Coalition Urges Senate to Reject ‘More Big Money in Politics’ Bill

Legislation Doubles Contribution Limits to Wisconsin Political Campaigns

September 5, 2013

A statewide coalition of 15 citizen and public interest organizations including the Democracy Campaign is calling on the state Senate to reject Assembly Bill 225, a measure that would double campaign contributions limits in Wisconsin and allow big money to further drown out the voices of state voters.

As amended and passed by the state Assembly, AB 225 would increase individual contribution limits for the offices of governor, lieutenant governor, secretary of state, state treasurer, attorney general, state superintendent and Supreme Court justice from $10,000 to $20,000; for state senate from $1,000 to $2,000; and for state assembly from $500 to $1,000. Some have lauded this bill because it contains a provision to implement an online registration system, but this provision comes nowhere close to making this bill worth passing.

Groups signing the letter include Wisconsin Democracy Campaign, WISPIRG, Wisconsin Business Alliance, Midwest Environmental Advocates, Coalition of Wisconsin Aging Groups, United Wisconsin, Menomonie Move to Amend, Move To Amend Rock River (Jefferson and Walworth County), South Central Move to Amend, Reedsburg Area Concerned Citizens, Madison Area Urban Ministry, People for the American Way, Door County Environmental Council, Progressive Dane and Southwest Wisconsin Area Progressives.

“This legislation couldn’t be more out of touch with what the people want – citizens of every political stripe believe money is playing too great a role in our elections. This bill takes the position that there is not enough money in politics and even larger contributions are needed,” Democracy Campaign executive director Mike McCabe said.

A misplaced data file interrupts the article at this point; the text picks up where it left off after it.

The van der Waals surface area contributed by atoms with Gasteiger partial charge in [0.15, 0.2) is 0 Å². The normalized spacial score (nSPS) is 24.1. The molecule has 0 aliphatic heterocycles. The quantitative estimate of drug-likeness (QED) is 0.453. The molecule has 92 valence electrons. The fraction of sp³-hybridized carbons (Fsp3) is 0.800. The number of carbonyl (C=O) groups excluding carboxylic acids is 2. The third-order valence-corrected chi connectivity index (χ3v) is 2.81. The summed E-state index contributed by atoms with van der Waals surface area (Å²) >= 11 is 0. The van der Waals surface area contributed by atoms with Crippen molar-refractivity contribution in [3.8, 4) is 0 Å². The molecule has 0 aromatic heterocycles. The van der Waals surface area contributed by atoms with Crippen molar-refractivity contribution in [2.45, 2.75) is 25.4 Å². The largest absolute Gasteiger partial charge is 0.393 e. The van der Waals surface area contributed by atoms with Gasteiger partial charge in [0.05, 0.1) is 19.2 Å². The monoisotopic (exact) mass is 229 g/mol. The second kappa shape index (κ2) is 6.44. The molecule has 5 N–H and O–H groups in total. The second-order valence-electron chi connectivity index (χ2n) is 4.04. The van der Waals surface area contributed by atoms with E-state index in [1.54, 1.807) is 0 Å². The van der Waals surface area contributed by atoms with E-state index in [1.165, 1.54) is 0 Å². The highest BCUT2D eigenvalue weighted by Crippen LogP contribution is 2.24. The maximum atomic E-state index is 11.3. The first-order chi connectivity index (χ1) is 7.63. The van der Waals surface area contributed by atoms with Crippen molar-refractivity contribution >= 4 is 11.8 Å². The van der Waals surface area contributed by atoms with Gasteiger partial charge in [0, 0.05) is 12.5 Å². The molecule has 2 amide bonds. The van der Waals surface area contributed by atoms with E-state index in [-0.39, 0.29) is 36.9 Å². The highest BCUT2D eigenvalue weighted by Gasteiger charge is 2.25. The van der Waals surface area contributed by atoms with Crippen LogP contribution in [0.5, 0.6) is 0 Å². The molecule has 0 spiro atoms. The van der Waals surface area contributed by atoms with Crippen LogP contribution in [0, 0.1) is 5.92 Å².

In 2010 the Supreme Court’s Citizens United decision unleashed a new era of unprecedented spending on our elections. Election spending in Wisconsin has tripled since the Citizens United decision. Increasing contribution limits will only worsen this problem.

“This bill embraces big money donors drowning our political process with more big money contributions,” WISPIRG director Bruce Speight said. “Our democracy should be of, by and for the people – not of, by and for big money donors.”

Already, wealthy contributors and big money contributions are increasingly drowning out the voices of average voters. Just 32 billionaires and corporations giving an average of $9.9 million apiece matched the money 3.7 million small donors gave to the Romney and Obama campaigns combined for the 2012 presidential election. If money equals speech as the U.S. Supreme Court currently believes, then those 32 megadonors spoke with more than 115,000 times the volume of the millions of small donors.

In July, the Money Out, Voters In coalition of 32 organizations committed to the principle of “one person, one vote” joined with a bipartisan group of 35 state legislators to introduce Assembly Joint Resolution 50, which would allow the voters of Wisconsin to have their say on whether Wisconsin elected leaders should support a constitutional amendment overturning Citizens United.

“Before allowing more big money in politics, state legislators should support Assembly Joint Resolution 50 and let the people of Wisconsin decide through statewide referendum whether that is the democracy that ‘we the people’ want,” Speight said.

The letter signers strongly encouraged state leaders to endorse measures that protect our democracy by empowering the average citizen, while reducing the corrosive influence of big money, including Republican U.S. Representative Tom Petri’s proposal to reinstate a $50 federal tax credit for campaign contributions, a program that would boost public participation in the campaign finance process, the use of matching public funds to encourage state level candidates to depend on small donations from their constituents and not wealthy out-of-state interests, and lowering the donation limit to $100, a level that all citizens—not just the wealthy few—can realistically afford.

Coalition Letter